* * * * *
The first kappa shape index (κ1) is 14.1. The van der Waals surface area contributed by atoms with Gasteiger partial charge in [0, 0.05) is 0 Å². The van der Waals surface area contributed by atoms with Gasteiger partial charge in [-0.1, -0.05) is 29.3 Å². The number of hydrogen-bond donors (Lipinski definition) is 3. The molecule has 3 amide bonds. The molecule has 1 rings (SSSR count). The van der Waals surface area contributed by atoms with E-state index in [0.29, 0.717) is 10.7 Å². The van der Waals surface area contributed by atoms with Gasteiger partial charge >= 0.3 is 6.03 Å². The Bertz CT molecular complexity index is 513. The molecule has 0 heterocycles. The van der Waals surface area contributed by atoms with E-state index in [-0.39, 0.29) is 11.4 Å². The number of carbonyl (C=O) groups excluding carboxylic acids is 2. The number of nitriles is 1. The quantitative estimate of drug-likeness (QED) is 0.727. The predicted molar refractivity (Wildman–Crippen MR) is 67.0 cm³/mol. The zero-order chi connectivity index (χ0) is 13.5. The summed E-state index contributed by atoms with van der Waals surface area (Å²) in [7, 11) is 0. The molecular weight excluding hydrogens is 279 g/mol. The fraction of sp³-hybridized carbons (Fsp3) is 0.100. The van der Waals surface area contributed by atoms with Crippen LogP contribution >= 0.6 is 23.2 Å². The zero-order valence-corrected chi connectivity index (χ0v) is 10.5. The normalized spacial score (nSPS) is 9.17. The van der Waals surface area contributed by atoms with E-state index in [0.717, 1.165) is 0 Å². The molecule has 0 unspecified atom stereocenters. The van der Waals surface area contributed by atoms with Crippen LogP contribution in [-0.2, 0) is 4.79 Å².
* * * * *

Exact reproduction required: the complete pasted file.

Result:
The first kappa shape index (κ1) is 14.1. The van der Waals surface area contributed by atoms with Gasteiger partial charge in [0, 0.05) is 0 Å². The van der Waals surface area contributed by atoms with Gasteiger partial charge in [-0.1, -0.05) is 29.3 Å². The number of hydrogen-bond donors (Lipinski definition) is 3. The molecule has 3 amide bonds. The molecule has 1 rings (SSSR count). The van der Waals surface area contributed by atoms with E-state index in [0.29, 0.717) is 10.7 Å². The van der Waals surface area contributed by atoms with Gasteiger partial charge >= 0.3 is 6.03 Å². The Bertz CT molecular complexity index is 513. The molecule has 0 heterocycles. The van der Waals surface area contributed by atoms with E-state index in [-0.39, 0.29) is 11.4 Å². The number of carbonyl (C=O) groups excluding carboxylic acids is 2. The number of nitriles is 1. The quantitative estimate of drug-likeness (QED) is 0.727. The predicted molar refractivity (Wildman–Crippen MR) is 67.0 cm³/mol. The zero-order chi connectivity index (χ0) is 13.5. The summed E-state index contributed by atoms with van der Waals surface area (Å²) in [7, 11) is 0. The molecular weight excluding hydrogens is 279 g/mol. The fraction of sp³-hybridized carbons (Fsp3) is 0.100. The van der Waals surface area contributed by atoms with Crippen LogP contribution >= 0.6 is 23.2 Å². The zero-order valence-corrected chi connectivity index (χ0v) is 10.5. The normalized spacial score (nSPS) is 9.17. The van der Waals surface area contributed by atoms with E-state index in [0.717, 1.165) is 0 Å². The molecule has 0 unspecified atom stereocenters. The van der Waals surface area contributed by atoms with Crippen LogP contribution in [-0.2, 0) is 4.79 Å².